In the CPLUG
(Camden Public Libraries Users Group) document "Views
from the Users Group", it was found that there was a sufficient lack
of financial data available in the borough archives to severely limit
the quantitative analysis that could be presented. Since the publication
in July 1998 of the CPLUG study, more information has now been provided
by Camden's finance department and library performance research has commenced.
This report has
been written to amplify the information contained in the
original CPLUG document and to enhance the publicly available data base
on which informed discussion of the future direction of Camden's library
service depends. It is intended that it will be the first of a continuing series.
2.The Effect of Expenditure on Library Performance
have many functions, probably their most important
activity is that of book lending. An analysis of this aspect of
Camden's library service chart 1 has shown that the first few
years of Camden's existence was marked by a very consistent lending
performance. Up to 1971 book issues varied between 3.5 million and
3.7 million books per year. However, since 1971 this performance has
exhibited a continual decline that has been reversed only occasionally.
It is to be expected that there
is some relationship between the amount
of money invested in Camden's libraries and the performance of those
libraries. To provide a realistic base for the examination of this
relationship, it is necessary to inflation adjust any financial data
that is used. In the CPLUG study and a Loughborough University report
on the Camden Library Service, the retail price index (r.p.i.) was used
to obtain this adjustment. For the limited duration covered by those
documents, the use of the r.p.i. does not cause great inaccuracies in
the resultant data. However, over the 31 years covered by chart 1, a
more representative index would need to be used to conserve accuracy. It
is possible to construct such an index from published government
statistics, but it does not appear to exist at present. As a result of
the enforced use of the r.p.i, it is therefore necessary to restrict
the period for which financial data is utilized.
A medium term comparison of the variation in library book issues and
inflation adjusted expenditure is given in chart 2 From this, it is
clear that there is a good positive correlation between the two sets
of data. The degree of matching between the two sets can be determined
by calculating the correlation coefficient. This coefficient can have
a value ranging from zero to +/-1. A value of +/-1 will be obtained for
For the data given in chart 2, the correlation coefficient is 0.793.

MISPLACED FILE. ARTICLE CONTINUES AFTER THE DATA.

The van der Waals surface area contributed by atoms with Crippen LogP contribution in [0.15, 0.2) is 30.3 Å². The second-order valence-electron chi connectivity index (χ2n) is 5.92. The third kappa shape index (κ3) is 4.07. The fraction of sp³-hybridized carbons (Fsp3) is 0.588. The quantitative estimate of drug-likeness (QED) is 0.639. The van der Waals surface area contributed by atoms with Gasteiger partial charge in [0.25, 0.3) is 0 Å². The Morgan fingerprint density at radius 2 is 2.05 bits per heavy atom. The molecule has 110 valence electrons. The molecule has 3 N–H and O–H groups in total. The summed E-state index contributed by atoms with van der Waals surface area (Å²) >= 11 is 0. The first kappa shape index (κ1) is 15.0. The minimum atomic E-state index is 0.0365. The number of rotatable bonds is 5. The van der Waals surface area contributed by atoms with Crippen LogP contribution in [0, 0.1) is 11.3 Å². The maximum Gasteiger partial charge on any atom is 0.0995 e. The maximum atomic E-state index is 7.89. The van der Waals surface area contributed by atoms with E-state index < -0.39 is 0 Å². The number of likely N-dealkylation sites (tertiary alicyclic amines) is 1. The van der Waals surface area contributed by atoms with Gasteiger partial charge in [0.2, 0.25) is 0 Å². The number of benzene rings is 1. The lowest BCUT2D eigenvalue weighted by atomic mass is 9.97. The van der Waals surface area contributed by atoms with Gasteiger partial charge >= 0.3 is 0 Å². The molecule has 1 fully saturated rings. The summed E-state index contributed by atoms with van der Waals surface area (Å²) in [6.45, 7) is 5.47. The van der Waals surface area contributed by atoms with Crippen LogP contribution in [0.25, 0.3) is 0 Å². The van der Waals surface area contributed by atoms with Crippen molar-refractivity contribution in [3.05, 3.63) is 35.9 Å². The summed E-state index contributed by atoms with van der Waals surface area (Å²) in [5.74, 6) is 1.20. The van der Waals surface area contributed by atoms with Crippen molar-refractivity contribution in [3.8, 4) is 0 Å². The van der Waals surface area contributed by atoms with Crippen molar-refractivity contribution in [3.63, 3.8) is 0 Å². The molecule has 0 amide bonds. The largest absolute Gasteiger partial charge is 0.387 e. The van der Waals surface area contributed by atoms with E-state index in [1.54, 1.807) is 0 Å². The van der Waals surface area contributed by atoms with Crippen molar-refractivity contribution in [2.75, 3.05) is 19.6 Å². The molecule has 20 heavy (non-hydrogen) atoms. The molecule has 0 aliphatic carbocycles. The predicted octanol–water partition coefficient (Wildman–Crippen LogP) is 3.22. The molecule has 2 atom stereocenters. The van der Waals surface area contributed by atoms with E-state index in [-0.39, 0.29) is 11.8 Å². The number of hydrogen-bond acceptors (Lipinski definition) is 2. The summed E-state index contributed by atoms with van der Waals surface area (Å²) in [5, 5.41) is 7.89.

This is a very good correlation and implies that expenditure is the most
important factor in determining the magnitude of library book issues.
Other factors, such as library management procedures and external changes,
must have a significantly smaller effect.
3.Camden Council Commitment to the Library Service
All local councils claim to be in favour of a vigorous, successful library
service. Unfortunately, some councils fail to recognize that such a
service can only obtained if the council provides active support for it.
In order to determine the level of commitment of Camden Council to the
Library Service, an investigation was carried out to determine the
proportion of the council's income that was allocated to libraries.
For the purposes of the analysis, Camden Council income has been
defined as the total income from grants and taxes as given in the Camden
Council Consolidated Revenue Account. No inflation adjustment is
necessary as the derived values are essentially ratios.
Chart 3 shows a 32 year history of the allocation of Camden Council
revenue resources to the Library Service. Up to 1971, there appears
to have been a consistent policy of allocating approximately 3%
of council income to library use. After this initial period, no
obvious consistency is discernible.
The post 1971 library allocations are characterized by the wide
swings that are usually associated with departments of organisations
which are considered to be of low priority The budgets of these
departments are frequently raided to provide funds for more highly
favoured departments. Occasionally, attempts are made to repair the
damage to the department that has occurred due to underfunding and
the inability of departmental management to carry out any long term
plans. These departments are sometimes called orphan departments, as
they lack parents i.e. supporters among the senior management of the
Of course, there may be other explanations for the facts presented in
chart 3. However, that explanation will have to take account of the
obvious change in policy which occurred in 1971 i.e. the change in policy
that occurred when political control of Camden Council changed.
Although chart 3 is dominated by wide variations in library allocations,
there is some evidence for a long term trend existing within the data.
To isolate this trend, a linear regression analysis was performed. This
type of analysis produces a best fit straight line through a data set.
With a confidence level of 95% the trend given in chart 4 is that for
the proportion of Camden Council allocated to the Library Service over
the 32 year period.
The equation for the trend is:% of Camden Council income allocated to library use in year X = 43.314 - 0.0205453X
This represents a gentle but relentless decline in Camden's support for
its libraries and, inevitably, has a cumulative negative effect on the
quality of that service.
Prepared by A. Templeton 28th December 1998.